Star Wars Battlefront II leaves behind a complicated legacy

Star Wars Battlefront II has seemingly been in flux since it’s 2017 release. With the most recent Scarif update being the last new content, Battlefront II will slowly burn out with mixed results.

The announcement trailer for Star Wars Battlefront II was full of promise to build on its 2015 predecessor. There were expectations for more heroes, more customization, and a new campaign that was noticeably absent from the last game. Instead, we got what felt like a half-finished product and microtransactions that left the fanbase feeling scammed.

Iconic visuals and a nostalgic score weren’t enough to hide the clunky mechanics, limited character pools, and an extremely flawed progression system that favored players who were willing to spend even more money in order to gain an edge in multiplayer. You even had to spend your in-game credits to unlock playable characters, which added a major barrier for one of the most exciting features.

Fortunately, those setbacks didn’t last long.

EA has been fighting an uphill battle ever since to maintain Battlefront’s relevance in gaming while restoring goodwill with players. Slowly they began to dismantle the features make up that made it feel like a pay-to-play mobile game but were left with a vague outline and they spent the next two years trying to fill it in.

To this day, you can see remnants of Battlefront’s controversial past. The loot crates that were key to upgrading your character (a major problem) now sit empty. Three in-game currencies (crafting parts, credits, and crystals. I’m still not sure what crystals were actually for) that were used to obtain a variety of content have been rendered completely useless.

But we have to give them credit — they didn’t abandon the game for a full two years, despite a disastrous launch. It would have been extremely easy for EA to shrug its shoulders and move on to its next project while pretending Battlefront II never happened. The various teams continued to roll out events, rework characters and game modes, and add new free downloadable content including the occasional new characters and maps. The game became pretty fun and provided plenty for fans to look forward to, which seemed incredibly unlikely following its release.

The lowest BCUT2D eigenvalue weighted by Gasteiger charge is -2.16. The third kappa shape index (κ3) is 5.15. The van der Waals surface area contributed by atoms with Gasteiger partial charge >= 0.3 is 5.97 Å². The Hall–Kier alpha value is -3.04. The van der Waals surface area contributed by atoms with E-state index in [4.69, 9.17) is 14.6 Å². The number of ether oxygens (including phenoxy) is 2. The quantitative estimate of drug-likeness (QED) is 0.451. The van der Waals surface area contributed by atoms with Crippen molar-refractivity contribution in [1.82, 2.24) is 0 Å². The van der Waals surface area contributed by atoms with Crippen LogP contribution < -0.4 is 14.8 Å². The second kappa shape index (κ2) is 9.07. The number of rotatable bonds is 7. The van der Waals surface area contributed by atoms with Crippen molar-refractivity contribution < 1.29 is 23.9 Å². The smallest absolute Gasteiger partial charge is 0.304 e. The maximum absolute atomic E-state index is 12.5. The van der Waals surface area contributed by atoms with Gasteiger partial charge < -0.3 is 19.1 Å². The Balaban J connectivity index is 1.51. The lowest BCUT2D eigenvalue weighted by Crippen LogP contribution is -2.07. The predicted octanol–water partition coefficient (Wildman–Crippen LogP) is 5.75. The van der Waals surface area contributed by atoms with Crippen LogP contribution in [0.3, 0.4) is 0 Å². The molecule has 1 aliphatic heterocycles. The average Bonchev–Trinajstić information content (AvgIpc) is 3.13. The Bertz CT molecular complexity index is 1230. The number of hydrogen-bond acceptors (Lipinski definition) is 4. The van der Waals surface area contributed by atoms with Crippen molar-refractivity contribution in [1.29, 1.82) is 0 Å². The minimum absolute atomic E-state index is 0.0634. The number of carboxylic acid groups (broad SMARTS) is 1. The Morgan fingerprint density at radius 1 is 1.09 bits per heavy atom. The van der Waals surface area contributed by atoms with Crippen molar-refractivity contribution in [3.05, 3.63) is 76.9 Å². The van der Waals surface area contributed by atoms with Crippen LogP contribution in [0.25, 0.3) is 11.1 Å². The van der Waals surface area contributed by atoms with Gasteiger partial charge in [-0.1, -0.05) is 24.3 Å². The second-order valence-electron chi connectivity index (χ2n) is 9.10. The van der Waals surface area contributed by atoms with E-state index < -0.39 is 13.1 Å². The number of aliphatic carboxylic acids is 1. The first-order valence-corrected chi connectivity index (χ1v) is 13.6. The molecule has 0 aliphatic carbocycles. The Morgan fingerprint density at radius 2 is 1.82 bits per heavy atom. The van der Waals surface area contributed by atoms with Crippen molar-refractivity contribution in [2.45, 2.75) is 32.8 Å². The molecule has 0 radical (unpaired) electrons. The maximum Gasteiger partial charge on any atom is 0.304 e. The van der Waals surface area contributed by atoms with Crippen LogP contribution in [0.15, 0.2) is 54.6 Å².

Still, the game is far from perfect. Battlefront II still features noticeable bugs, inconsistent mechanics, and lacks certain customization options that were present in its predecessor. Despite certain evidence pointing to their eventual inclusion, characters like Ahsoka, Padme, and Ventress were never made available. Darth Maul and the Emperor didn’t get new appearances until the final update, although plenty of possibilities. And despite early assurances, players didn’t have access to new weapons to supplement two years of gameplay until very recently. With The Clone Wars coming to a close, there was a prime opportunity to add a new event with playable characters and maps.

But it’s not to be. Unfortunately, EA spent too much time correcting its previous mistakes and derailed its potential in the process.

Creating the ideal Star Wars multiplayer game has been a struggle since the beloved 2005 Battlefront II. It’s tough to determine where the fourth installment fits into the pantheon of Star Wars games. Even EA would be hard-pressed to call the game a significant success. But if you consider where the game started, its current state is remarkable. IGN reviewed Battlefront after its progress and gave the game favorable reviews. Still, we can’t help but wonder what could have been for the fan-favorite title, if only it jumped out to the strong start we anticipated.

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How do you feel about support for Battlefront II finally coming to end? Let us know below.